The availability bias also manifests itself in less obvious ways, such as working in teams. As Kahneman points out, “many members of a collaborative team feel they have done more than their share and also feel that the others are not adequately grateful for their individual contributions” (131).
This is because your own contributions to a team project are most available to your memory and experience. You can never be as familiar with other members’ contributions as your own.
Remember this next time you get frustrated with a group project–you may actually be doing more work than the other members, but probably not as much as you think.
For more tips on surviving group projects, check out Thomas’s book.
“The ultimate test of an explanation is whether it would have made the event predictable in advance” (200).
A popular statement of this bias is, “Hindsight is 20-20.” Hindsight bias describes our tendency to evaluate past actions based on present information that we could not possibly have known at the time of making a decision. Once we know a piece of information, it’s nearly impossible for us to imagine a time when we didn’t possess it.
Just think of all the stupid things you thought or did when you were a child. With what you know now, it seems obvious that you can’t dig to the other side of the world, travel through time, or train your cat to fetch (or do anything, really). At the time, though, these seemed like perfectly plausible undertakings.
”Okay,” you think, ”that’s obvious. I’m not disagreeing that I did stupid things as a kid. How does it matter to me now?”
You should be aware of hindsight bias because it can lead to some dangerous conclusions.
For instance, let’s say that in general you score B’s on your physics exams even when you study really hard. Now let’s say that for whatever reason you do much less studying than usual and end up making an A. While it is possible that you were studying too hard in the past and that the mental break improved your performance, it’s more likely that you just got lucky.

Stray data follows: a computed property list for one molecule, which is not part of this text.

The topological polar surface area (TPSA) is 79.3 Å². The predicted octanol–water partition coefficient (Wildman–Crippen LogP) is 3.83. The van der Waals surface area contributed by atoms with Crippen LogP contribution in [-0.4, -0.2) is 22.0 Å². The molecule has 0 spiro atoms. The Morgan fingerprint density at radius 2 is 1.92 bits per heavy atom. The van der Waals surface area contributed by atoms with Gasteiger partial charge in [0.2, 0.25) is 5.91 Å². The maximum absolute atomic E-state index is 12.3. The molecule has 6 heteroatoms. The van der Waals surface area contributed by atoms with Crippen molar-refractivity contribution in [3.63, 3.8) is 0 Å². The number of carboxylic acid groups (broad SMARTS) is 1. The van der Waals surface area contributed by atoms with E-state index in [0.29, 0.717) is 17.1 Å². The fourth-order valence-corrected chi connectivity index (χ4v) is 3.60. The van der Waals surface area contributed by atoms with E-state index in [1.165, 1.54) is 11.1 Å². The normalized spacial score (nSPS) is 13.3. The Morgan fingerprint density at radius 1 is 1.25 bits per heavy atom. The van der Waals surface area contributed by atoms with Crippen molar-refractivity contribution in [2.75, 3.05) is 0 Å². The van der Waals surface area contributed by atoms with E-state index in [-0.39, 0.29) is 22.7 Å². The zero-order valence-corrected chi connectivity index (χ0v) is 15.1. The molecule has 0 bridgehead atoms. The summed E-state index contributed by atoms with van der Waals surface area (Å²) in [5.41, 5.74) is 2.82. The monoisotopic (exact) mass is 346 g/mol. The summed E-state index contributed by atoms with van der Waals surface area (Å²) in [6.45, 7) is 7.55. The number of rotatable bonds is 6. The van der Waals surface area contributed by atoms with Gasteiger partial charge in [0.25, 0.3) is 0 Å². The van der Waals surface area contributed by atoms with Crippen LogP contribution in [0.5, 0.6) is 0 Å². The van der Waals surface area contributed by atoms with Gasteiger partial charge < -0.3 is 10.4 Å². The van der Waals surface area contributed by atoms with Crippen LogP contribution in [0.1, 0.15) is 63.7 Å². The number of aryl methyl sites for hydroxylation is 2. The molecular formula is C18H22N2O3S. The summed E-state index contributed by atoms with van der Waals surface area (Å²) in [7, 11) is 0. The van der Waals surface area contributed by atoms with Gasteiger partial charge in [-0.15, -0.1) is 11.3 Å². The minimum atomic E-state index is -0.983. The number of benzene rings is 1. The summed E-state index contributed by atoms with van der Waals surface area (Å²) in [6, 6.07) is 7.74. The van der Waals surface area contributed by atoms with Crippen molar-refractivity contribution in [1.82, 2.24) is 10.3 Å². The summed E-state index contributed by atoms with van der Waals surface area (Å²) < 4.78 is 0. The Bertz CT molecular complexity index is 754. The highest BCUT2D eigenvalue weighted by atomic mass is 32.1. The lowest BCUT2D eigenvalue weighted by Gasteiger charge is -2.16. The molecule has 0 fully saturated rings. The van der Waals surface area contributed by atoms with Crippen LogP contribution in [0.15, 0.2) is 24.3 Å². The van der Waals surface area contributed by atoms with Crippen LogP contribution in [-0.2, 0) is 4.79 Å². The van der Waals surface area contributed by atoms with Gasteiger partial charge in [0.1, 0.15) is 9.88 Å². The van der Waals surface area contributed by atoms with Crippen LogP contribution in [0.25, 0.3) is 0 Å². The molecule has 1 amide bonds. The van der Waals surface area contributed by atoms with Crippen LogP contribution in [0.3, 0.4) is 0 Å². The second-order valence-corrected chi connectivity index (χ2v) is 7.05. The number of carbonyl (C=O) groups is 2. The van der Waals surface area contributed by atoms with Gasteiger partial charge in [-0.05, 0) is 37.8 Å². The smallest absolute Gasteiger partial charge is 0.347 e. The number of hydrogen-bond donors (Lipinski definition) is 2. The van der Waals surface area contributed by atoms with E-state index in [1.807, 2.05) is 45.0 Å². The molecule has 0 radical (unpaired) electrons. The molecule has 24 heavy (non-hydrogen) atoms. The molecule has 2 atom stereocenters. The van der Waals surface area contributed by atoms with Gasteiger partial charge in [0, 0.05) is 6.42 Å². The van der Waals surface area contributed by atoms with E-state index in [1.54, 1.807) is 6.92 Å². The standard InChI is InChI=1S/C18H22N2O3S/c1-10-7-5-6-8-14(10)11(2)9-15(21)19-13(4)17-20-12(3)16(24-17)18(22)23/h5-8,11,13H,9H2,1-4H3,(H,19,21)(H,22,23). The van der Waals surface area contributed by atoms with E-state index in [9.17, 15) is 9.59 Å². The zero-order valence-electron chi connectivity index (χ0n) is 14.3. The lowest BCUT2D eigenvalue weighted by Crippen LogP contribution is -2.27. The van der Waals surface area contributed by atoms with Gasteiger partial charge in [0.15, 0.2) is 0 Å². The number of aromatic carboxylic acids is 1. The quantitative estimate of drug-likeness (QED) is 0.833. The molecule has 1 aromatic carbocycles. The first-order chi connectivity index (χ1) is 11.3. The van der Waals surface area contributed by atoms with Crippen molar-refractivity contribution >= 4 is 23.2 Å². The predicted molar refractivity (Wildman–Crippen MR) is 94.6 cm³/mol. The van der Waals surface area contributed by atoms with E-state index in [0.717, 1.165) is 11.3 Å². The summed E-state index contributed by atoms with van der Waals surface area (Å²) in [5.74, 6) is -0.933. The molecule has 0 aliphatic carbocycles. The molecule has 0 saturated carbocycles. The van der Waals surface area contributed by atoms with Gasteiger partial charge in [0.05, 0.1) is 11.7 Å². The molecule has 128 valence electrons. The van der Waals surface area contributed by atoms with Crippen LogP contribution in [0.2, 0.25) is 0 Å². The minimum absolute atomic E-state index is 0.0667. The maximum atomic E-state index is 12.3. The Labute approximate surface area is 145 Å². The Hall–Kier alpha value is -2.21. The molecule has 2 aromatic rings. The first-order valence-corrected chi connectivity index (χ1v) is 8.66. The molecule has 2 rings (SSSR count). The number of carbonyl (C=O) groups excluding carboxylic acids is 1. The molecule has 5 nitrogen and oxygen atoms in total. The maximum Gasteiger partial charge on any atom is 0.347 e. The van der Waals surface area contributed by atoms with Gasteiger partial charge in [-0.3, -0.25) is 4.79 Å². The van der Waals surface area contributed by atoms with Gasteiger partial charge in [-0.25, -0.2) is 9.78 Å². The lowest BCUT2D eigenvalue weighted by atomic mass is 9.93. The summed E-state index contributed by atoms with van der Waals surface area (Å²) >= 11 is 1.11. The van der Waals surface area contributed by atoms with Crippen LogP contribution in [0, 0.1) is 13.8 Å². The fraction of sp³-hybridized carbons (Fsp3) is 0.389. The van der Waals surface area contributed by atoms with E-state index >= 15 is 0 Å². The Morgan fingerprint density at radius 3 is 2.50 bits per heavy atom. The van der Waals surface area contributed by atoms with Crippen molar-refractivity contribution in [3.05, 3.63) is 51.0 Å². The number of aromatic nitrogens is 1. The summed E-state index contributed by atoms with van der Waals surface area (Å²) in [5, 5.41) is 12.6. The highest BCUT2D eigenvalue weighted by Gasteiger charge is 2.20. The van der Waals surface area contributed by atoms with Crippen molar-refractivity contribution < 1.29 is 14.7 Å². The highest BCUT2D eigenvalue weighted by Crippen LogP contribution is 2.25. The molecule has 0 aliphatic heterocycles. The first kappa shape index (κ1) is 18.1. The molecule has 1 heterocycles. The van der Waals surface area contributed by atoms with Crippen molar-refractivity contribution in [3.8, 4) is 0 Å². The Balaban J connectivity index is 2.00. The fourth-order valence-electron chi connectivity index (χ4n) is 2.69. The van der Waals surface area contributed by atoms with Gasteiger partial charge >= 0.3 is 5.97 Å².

Because of hindsight bias, however, it’s tempting to conclude, with that A in front of you, that you’ll do better if you don’t study. When I explain it this way, it seems obvious, but it may not be when you find yourself in that situation, the dopamine still rushing from the high grade.
Keep it in mind.
“The best laid schemes o’ mice an’ men / Gang oft agley [go often awry].”
– Robert Burns, Scottish poet
The planning fallacy describes plans and forecasts that are unrealistically close to best-case scenarios and could be improved by consulting the statistics of similar cases.
The planning fallacy generally arises when the person in charge of a decision/plan does not consult outside statistics or opinions about the amount of money, time, or other relevant resources required to complete the project.
This causes obvious problems in small businesses, national corporations, and even entire governments, but it can just as easily apply to your school work.
When you plan your schedule for writing a paper, for example, do you consider how long it has taken you in the past or do you guess how long you hope it will take?